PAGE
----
Dedicated to the Indian goddess as a child, Huvakka Bhimappa’s years of sexual service began when her uncle raped her in exchange for a saree and some jewelry.
Bhimappa was not yet 10 years old when she became a “devadasi”, a girl whose parents forced her to perform Meticulously married to Hindu deities, most of whom were forced into prostitution.
Devadasis is expected to live a life of religious devotion by banning intermarriage and being Forced into adulthood to sacrifice virginity to an old man in exchange for money or gifts.
“In my case, it was my mother’s brother,” Bhimappa, now 40, told AFP.
What followed was years of sex slavery earning money for her family by meeting other men in Name serving God.
Bhimappa eventually freed her from slavery, but without education she earned about a dollar a day working in the fields.
Her time as a devotee of the Hindu god Yellamma also made her a villain in the eyes of her community.
She once fell in love with a man, but did not expect that she would ask him to marry her.
“If I were not a devadasi, I would have a family and children and some money. I would live well,” she said.
Devadasis has been an integral part of southern Indian culture for centuries and was once a revered place in society.
Many are highly educated, trained in classical dance and music, live comfortably and choose their own sexual partner.
“The idea of more or less religiously sanctioned sexual slavery is not part of the original system of sponsorship,” historian Gayathri Iyer told AFP.
In the 19th century, during the British colonial period, the divine agreement between devadasi and goddesses evolved into an institution of sexual exploitation, Iyer said.
It now serves as a means for impoverished families from the bottom of India’s strict caste hierarchy to ease the burden on their daughters.
The practice was banned in the Bhimappa state of Karnataka back in 1982, and India’s Supreme Court has described the young girl’s devotion to the temple as “evil.”
However, campaigners say the young girl is still being sneaked into devadasi orders.
India’s Human Rights Commission wrote last year that four decades after the state ban, there are still more than 70,000 devadasis in Karnataka.
– ‘I’m Alone’ –
Girls are commonly seen as a burden and cost in India due to the tradition of wedding dowry.
By forcing daughters to become devadasis, poor families gain a source of income and avoid the cost of marrying them.
Many families around the small town of South Saundatti, home to the revered Yellamma Church, believe that having regular family members can lift their fortunes or cure a loved one.
It was at this temple that Sitavva D. Jodatti was ordered to marry the princess when she was eight years old.
Her sisters married all the other men and her parents decided to hand her over to Yellamma to support them.
“When other people get married there is a bride and groom. When I know I’m alone, I start crying,” Jodatti, 49, told AFP.
Her father eventually fell ill and was expelled from school for sex work and medical bills.
“At the age of 17, I had two children,” she said.
Rekha Bhandari, a former devadasi, said they were subjected to “blind traditions” that had ruined their lives.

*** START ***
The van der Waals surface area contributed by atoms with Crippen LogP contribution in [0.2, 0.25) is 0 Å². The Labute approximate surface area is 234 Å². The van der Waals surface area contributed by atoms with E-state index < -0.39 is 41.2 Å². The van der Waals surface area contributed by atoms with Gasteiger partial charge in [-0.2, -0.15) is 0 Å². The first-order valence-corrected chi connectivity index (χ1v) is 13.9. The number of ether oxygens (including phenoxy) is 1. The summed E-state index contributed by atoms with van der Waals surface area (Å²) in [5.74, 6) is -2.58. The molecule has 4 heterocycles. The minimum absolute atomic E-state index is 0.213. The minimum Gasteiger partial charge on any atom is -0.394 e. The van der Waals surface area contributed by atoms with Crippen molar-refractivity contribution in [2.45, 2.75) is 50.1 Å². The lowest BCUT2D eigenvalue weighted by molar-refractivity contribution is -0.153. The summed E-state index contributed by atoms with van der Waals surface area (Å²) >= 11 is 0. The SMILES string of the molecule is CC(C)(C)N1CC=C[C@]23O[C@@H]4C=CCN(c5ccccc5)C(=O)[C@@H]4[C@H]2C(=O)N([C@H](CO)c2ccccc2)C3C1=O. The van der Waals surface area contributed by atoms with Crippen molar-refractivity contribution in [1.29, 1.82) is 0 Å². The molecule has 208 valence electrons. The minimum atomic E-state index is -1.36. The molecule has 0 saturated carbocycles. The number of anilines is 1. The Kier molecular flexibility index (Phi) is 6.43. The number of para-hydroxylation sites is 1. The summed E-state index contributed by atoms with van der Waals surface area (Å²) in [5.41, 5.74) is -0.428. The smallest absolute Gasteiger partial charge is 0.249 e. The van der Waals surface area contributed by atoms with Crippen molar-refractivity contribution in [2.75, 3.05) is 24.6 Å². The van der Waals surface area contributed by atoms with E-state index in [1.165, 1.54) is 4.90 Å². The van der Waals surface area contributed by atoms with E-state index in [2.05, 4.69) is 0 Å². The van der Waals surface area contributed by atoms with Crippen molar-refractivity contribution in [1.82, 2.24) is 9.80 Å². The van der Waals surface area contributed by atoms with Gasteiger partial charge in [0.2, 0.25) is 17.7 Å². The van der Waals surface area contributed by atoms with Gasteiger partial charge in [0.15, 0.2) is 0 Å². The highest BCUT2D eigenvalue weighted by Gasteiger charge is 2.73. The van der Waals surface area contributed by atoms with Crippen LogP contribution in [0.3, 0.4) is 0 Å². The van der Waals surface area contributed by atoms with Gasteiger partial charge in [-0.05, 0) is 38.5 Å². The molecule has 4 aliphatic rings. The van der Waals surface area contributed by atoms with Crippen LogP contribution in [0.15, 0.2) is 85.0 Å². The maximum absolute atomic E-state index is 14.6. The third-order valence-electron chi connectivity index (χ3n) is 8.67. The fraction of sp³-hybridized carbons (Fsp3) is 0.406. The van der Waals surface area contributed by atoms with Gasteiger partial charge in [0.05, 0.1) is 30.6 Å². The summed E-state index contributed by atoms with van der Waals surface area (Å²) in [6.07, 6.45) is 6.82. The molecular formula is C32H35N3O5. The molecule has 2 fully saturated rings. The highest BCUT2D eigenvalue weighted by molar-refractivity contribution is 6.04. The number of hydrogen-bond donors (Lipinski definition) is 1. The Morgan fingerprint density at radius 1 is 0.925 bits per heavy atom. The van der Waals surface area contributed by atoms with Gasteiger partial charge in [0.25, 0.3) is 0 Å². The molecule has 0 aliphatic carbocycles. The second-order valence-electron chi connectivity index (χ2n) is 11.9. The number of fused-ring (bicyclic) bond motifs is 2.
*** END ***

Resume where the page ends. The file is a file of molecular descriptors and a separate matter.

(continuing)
She was forced into the ranks after the death of her mother and was 13 when the man was 30 years old. Years took her virginity. Suddenly she was pregnant.
“A normal delivery is very difficult. Doctors shouted at my family, saying I was too young to give birth,” the 45-year-old told AFP.
“I have no sympathy.”
“Many women have died” –
Years of unsafe sex have exposed many diseases to sexually transmitted infections, including HIV.
“I know of infected women and now it has infected their children,” an activist working with devadasis who asked not to be named told AFP.
“They hid it and lived with it in secret. Many women died.”
Parents are occasionally convicted for allowing their daughters to be included in the form of devadasis, and women who leave orders are given a modest government pension of 1,500 rupees ($ 18) a month.
Nitesh Patil, the official in charge of Saundatti, told AFP that there were no “recent cases” of women being dedicated to the temple.
India’s Human Rights Commission last year ordered Karnataka and several other Indian states to highlight what they are doing to protect the practice after a media investigation found that the inclusion of devadasi was still widespread.
The stigma surrounding their past means that women who leave their devadasi order often endure life as extraterrestrials or objects of ridicule, and very few marry.
Many perceive themselves as poor or struggling to make ends meet by working in low-paying jobs and farming.
Jodatti now leads a civil society group that has helped expel women who AFP has spoken to them about their service life and provided support for former devadasis.
She says many of her contemporaries over the years have become terrified by the #MeToo movement and the show. The personalities of famous women around the world who show them as survivors of sexual abuse.
“We watch the news and sometimes when we see celebrities … we understand that their situation is the same as ours. They suffer the same but they continue to live freely,” she said.
“We went through the same experience, but we did not get the respect they received.
“Devadasi women are still despised.”
ash / gle / mca / aha / dhc